Exhibition | The Land without Music

Posted in exhibitions by Caitlin Smits on March 21, 2017

From the Lewis Walpole Library

The Land without Music: Satirizing Song in Eighteenth-Century England
The Lewis Walpole Library, Farmington, CT, 1 March — 29 September 2017

Curated by Amy Dunagin

Copy after James Gillray, A Little Music, or, The Delights of Harmony, etching and stipple with hand coloring; published 1818 by John Miller and W. Blackwood (Lewis Walpole Library, 810.00.00.72).

Music pervaded public and private spaces in eighteenth- and nineteenth-century England; yet, in 1904, German critic Oscar Adolf Hermann Schmitz, heightening long-standing aspersions, dismissed England as a “land without music.” This unflattering epithet pointed to England’s meager contributions to the western musical canon during the eighteenth and nineteenth centuries—no English Gluck, Mozart, or Verdi; no English operatic or symphonic tradition that could rival those that flourished on the continent. The English, critics like Schmitz suggested, were importers rather than producers—tasteless consumers and dilettantes rather than discerning, proficient practitioners. This view did not originate with continental nationalists; in the eighteenth century the English often presented themselves as uniquely unmusical in print and in visual satire. At once self-effacing and boastful, this representation asserted a national character too sensible, too chaste, too sober to permit the excesses of musical genius. Bringing together satirical prints and documents pertaining to English music makers and listeners, this exhibition explores English attitudes toward music as lascivious, feminine, foreign, frivolous, and distinctly un-English.

Curated by Amy Dunagin, Postdoctoral Associate, European Studies Council, Yale University, and Managing Editor, Eighteenth-Century Studies

The exhibition brochure, which includes a full checklist, is available as a PDF file here»




New Book | After the Fire: London Churches

Posted in books by Editor on March 21, 2017

From Pimpernel Press:

Angelo Hornak, After the Fire: London Churches in the Age of Wren, Hooke, Hawksmoor, and Gibbs (London: Pimpernel Press, 2016), 384 pages, ISBN: 978  191025  8088384, £50.

“London was but is no more!” In these words diarist John Evelyn summed up the destruction wrought by the Great Fire that swept through the City of London in 1666. The losses included St Paul’s Cathedral and eight-seven parish churches, as well as at least thirteen thousand houses.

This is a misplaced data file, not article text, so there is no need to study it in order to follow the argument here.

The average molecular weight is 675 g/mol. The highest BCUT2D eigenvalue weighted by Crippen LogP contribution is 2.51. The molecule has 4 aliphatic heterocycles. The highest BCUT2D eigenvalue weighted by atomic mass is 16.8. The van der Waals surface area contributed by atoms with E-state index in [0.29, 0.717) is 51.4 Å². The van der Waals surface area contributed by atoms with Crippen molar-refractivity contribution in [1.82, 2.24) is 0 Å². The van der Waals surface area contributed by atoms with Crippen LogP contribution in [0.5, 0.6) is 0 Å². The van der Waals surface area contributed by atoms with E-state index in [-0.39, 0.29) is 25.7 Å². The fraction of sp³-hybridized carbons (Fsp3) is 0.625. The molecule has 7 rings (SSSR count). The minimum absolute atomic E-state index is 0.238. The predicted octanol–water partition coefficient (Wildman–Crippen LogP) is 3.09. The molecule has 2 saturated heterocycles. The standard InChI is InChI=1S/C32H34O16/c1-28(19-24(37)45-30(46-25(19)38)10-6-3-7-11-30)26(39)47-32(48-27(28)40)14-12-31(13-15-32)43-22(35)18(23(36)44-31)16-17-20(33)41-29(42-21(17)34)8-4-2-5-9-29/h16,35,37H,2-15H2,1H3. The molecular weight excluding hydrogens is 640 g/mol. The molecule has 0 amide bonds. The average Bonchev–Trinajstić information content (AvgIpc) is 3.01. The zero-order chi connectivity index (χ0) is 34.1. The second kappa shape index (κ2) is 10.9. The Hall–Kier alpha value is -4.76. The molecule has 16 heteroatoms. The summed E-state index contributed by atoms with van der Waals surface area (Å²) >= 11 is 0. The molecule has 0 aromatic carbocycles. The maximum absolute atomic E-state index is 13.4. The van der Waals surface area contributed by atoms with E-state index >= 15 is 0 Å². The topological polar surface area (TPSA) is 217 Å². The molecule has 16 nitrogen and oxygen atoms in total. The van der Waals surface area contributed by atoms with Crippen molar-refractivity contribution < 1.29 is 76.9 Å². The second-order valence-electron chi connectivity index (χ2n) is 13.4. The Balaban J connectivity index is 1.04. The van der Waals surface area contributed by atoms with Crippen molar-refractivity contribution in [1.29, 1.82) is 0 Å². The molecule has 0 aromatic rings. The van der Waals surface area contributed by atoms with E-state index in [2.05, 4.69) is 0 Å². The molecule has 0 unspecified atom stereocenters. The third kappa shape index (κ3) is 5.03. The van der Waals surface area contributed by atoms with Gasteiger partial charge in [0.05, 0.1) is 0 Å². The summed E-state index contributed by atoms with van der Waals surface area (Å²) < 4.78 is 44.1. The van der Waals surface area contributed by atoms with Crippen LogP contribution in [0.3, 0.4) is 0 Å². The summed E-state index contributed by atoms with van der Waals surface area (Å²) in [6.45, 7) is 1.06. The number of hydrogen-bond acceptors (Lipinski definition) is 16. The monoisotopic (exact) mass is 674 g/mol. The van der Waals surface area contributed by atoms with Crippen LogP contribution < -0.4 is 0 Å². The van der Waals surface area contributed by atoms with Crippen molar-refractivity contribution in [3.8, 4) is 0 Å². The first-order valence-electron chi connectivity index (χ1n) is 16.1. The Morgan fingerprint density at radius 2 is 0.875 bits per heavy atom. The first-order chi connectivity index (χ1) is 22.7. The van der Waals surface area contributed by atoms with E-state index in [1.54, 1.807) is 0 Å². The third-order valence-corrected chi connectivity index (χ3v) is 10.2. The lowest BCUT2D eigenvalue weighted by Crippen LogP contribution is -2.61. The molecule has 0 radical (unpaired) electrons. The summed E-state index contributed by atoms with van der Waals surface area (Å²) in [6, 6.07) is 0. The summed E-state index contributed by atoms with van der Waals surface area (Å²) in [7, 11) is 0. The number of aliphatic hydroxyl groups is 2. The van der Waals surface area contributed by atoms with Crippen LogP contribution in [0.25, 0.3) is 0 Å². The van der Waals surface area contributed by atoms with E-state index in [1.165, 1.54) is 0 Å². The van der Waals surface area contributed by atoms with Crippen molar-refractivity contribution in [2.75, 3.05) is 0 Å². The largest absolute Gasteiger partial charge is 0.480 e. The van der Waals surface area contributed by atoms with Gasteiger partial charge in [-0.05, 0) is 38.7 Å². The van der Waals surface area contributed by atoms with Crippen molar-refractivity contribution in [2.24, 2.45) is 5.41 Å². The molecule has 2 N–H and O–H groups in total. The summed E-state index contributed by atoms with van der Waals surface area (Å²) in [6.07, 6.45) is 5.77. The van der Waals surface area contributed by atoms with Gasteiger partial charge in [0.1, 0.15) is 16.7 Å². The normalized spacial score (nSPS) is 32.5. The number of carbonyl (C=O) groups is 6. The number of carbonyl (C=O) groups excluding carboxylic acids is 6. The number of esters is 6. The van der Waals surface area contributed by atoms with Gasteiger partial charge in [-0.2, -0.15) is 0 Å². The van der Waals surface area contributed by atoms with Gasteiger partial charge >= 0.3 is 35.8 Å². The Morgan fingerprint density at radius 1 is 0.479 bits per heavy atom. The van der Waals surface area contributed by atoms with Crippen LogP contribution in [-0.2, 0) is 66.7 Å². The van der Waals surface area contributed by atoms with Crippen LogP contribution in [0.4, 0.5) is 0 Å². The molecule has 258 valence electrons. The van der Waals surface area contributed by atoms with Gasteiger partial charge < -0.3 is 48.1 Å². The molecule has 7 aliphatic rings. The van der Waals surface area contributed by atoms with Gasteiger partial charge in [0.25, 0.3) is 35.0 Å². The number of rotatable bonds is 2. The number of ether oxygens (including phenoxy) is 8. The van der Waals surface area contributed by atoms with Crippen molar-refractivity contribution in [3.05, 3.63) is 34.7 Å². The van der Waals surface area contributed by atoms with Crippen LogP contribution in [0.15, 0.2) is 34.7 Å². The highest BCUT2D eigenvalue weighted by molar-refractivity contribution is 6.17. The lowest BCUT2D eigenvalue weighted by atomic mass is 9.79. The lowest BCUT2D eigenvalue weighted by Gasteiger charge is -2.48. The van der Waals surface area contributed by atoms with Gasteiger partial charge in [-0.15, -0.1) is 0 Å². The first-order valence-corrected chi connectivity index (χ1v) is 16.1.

In After the Fire, celebrated photographer and architectural historian Angelo Hornak explores, with the help of his own stunning photographs, the churches built in London during the sixty years that followed the Great Fire, as London rose from the ashes, more beautiful—and far more spectacular—than ever before. The catastrophe offered a unique opportunity to Christopher Wren and his colleagues—including Robert Hooke and Nicholas Hawksmoor—who, over the next forty years, rebuilt St Paul’s and fifty-one other London churches in a dramatic new style inspired by the European Baroque.

Forty-five years after the Fire, the Fifty New Churches Act of 1711 gave Nicholas Hawksmoor the scope to build breathtaking (and controversial) new churches including St Anne’s Limehouse, Christ Church Spitalfields and St George’s Bloomsbury. By the 1720s the pendulum was swinging away from the Baroque of Wren and Hawksmoor, and it was James Gibbs’ more restrained St Martin-in the-Fields that was to provide the prototype for churches throughout the English-speaking world—especially in North America—for the next hundred years.

Angelo Hornak is the author of Balloon over Britain (1991) and London from the Thames (1999) and has provided the photographs for many books, including histories of St Paul’s Cathedral and Westminster Abbey and the cathedrals of Canterbury, Winchester, Wells, Exeter, and Ely. He lives in London and Norfolk.


Auction Results | Givaudan Collection at Piguet